Oh I See! Getting CIOs to view their jobs from a different angle

May 29 2012   12:01AM GMT

Meeting customers

Arun Gupta Arun Gupta Profile: Arun Gupta

A recent edit in an IT publication discussed the pitfalls of the CIO going out on the field meeting the end customers of the company’s products or services. It highlighted the fact that most CXOs wanted the CIO to stay away from the customers and not encroach on their territory. The CIO meeting customers was seen as disruptive and a threat to their relationship and the final moment of truth with the consumer. This observation was believed to be consistent across industries as well as size of the company.

A call to the Editor resulted in her portraying the reality she had witnessed on the discussion table that included some heavy weight CIOs. They were tentative in their approach to reaching out to customers; this was not viewed kindly with heavy brick-walling. A casual interaction was fine, but not continued engagement that may result in a different reality for the sales / marketing teams. Of course, there were a few outlier CIOs who did systemically meet the customers and shared insights with their teams.

My reassessment
My reality being different from the majority, I decided to chat up with some CXOs to determine if reality was indeed that grim. I picked a few high-touch industries like retail, banking and airlines, and added some low touch ones like pharmaceuticals and FMCG where the end consumer is largely faceless. Then I started searching through the good old visiting card rolodex, my connections on social media and professional networking sites; finally adding some with help from industry bodies.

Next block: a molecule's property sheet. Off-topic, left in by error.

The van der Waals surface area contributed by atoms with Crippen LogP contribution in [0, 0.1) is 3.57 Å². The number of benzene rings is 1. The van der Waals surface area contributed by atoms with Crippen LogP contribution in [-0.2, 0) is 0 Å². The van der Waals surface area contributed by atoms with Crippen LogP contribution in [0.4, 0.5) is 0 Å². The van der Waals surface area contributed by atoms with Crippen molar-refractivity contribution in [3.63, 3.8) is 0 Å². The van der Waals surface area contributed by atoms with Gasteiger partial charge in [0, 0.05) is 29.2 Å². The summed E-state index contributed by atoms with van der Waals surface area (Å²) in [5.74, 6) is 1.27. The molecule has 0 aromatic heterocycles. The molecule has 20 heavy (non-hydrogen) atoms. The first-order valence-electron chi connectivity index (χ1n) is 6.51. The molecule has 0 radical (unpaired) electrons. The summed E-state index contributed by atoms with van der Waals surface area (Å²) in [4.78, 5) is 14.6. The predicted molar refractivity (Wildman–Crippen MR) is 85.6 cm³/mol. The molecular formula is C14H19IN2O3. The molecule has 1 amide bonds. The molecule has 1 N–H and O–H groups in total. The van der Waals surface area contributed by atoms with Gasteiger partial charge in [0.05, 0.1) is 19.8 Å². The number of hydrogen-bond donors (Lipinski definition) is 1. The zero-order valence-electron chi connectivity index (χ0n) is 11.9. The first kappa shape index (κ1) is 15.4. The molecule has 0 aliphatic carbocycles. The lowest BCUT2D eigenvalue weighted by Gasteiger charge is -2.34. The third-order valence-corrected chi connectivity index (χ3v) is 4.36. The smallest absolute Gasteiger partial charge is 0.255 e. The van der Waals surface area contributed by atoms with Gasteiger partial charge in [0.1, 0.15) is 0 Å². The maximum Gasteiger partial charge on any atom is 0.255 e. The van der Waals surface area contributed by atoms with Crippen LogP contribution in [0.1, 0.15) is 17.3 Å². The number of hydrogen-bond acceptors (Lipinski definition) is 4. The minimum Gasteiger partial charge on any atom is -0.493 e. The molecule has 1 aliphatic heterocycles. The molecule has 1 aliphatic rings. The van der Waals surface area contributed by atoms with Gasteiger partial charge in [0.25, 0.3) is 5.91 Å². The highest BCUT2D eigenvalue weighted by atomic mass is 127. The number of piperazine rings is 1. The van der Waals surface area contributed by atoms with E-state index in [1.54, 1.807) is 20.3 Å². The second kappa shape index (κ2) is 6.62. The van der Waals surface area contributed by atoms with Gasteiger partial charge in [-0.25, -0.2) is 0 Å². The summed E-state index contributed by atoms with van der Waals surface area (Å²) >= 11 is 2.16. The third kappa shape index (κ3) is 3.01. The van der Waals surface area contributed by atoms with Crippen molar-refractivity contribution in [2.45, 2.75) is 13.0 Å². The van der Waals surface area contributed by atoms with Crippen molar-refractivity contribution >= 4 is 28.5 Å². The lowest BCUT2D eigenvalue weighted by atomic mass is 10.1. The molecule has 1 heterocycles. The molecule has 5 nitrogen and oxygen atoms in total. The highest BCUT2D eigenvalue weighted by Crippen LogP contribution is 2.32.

I had some apprehension if I will get candid responses, so I decided to use the research envelope which does normally get open answers; you know researchers are perceived as non-threatening since in a statistical model, there is no identity. The modus operandi worked well and my research was successful in capturing reality with high fidelity. The correlation to industry or size of company was not decisive, the general trend was however quite evident.

Marketing and Sales have over the last few years faced uncertainty due to the global economic uncertainty and the impact it has had on consumer sentiment. Corporate as well as individual spending has seen a general holding back. Do we really need to spend? Do I really need the latest gadget? Such decision points have resulted in pressure that has everyone looking inward more than outward. Natural reaction has been to hold on to the fragile relationships. What if the discussion turned away the customer? What do you know about customers anyway?

Mr CIO, you have no business to …!
One of them quite paranoid went on to state that IT has no business prying into relationships; he had advised his team to keep everyone at bay like the pirates; auditors, information security, anyone who asked for data was turned away. Even the BI reporting was curtailed lest it be used by someone to create different conclusions. The company in question was struggling for growth though doing better than some of their competitors. In the high growth era, they were the leaders, now that appeared to be chapters in a history textbook.

Can the CIO change this behavior? Being an optimist, I would say, probably yes! Is it worth the effort? Many would say, certainly not! And I tend to agree with the collective wisdom though with a caveat. I believe that CIOs are always at the short end of disruption; so they should not back off in the face of this push back but continue the dialogue while getting others behind the cause. Different perspectives have always created new opportunities. After all, you cannot expect different results if you continued doing the same thing over and over again. I have lived by this maxim and I am still alive.

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